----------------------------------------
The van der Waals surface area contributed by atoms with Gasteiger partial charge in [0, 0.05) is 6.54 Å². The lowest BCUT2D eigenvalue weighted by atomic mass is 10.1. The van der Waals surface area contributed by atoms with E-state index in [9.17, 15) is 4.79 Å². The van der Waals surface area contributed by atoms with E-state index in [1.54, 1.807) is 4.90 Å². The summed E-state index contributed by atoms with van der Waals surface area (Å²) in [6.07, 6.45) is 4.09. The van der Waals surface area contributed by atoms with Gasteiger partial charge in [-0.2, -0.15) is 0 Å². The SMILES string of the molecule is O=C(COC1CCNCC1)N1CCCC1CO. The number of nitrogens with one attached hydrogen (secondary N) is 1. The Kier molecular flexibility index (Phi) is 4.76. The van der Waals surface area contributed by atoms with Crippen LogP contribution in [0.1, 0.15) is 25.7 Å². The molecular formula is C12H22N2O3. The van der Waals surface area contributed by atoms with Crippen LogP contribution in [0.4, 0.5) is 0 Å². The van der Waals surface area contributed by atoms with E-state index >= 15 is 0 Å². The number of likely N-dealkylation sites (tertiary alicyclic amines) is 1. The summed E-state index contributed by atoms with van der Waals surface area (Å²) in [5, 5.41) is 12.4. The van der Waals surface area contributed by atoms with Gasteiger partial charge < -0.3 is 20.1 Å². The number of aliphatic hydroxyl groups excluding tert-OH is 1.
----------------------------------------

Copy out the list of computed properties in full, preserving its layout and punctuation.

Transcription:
The van der Waals surface area contributed by atoms with Gasteiger partial charge in [0, 0.05) is 6.54 Å². The lowest BCUT2D eigenvalue weighted by atomic mass is 10.1. The van der Waals surface area contributed by atoms with E-state index in [9.17, 15) is 4.79 Å². The van der Waals surface area contributed by atoms with E-state index in [1.54, 1.807) is 4.90 Å². The summed E-state index contributed by atoms with van der Waals surface area (Å²) in [6.07, 6.45) is 4.09. The van der Waals surface area contributed by atoms with Gasteiger partial charge in [-0.2, -0.15) is 0 Å². The SMILES string of the molecule is O=C(COC1CCNCC1)N1CCCC1CO. The number of nitrogens with one attached hydrogen (secondary N) is 1. The Kier molecular flexibility index (Phi) is 4.76. The van der Waals surface area contributed by atoms with Crippen LogP contribution in [0.1, 0.15) is 25.7 Å². The molecular formula is C12H22N2O3. The van der Waals surface area contributed by atoms with Crippen LogP contribution in [0.4, 0.5) is 0 Å². The van der Waals surface area contributed by atoms with E-state index >= 15 is 0 Å². The number of likely N-dealkylation sites (tertiary alicyclic amines) is 1. The summed E-state index contributed by atoms with van der Waals surface area (Å²) in [5, 5.41) is 12.4. The van der Waals surface area contributed by atoms with Gasteiger partial charge < -0.3 is 20.1 Å². The number of aliphatic hydroxyl groups excluding tert-OH is 1.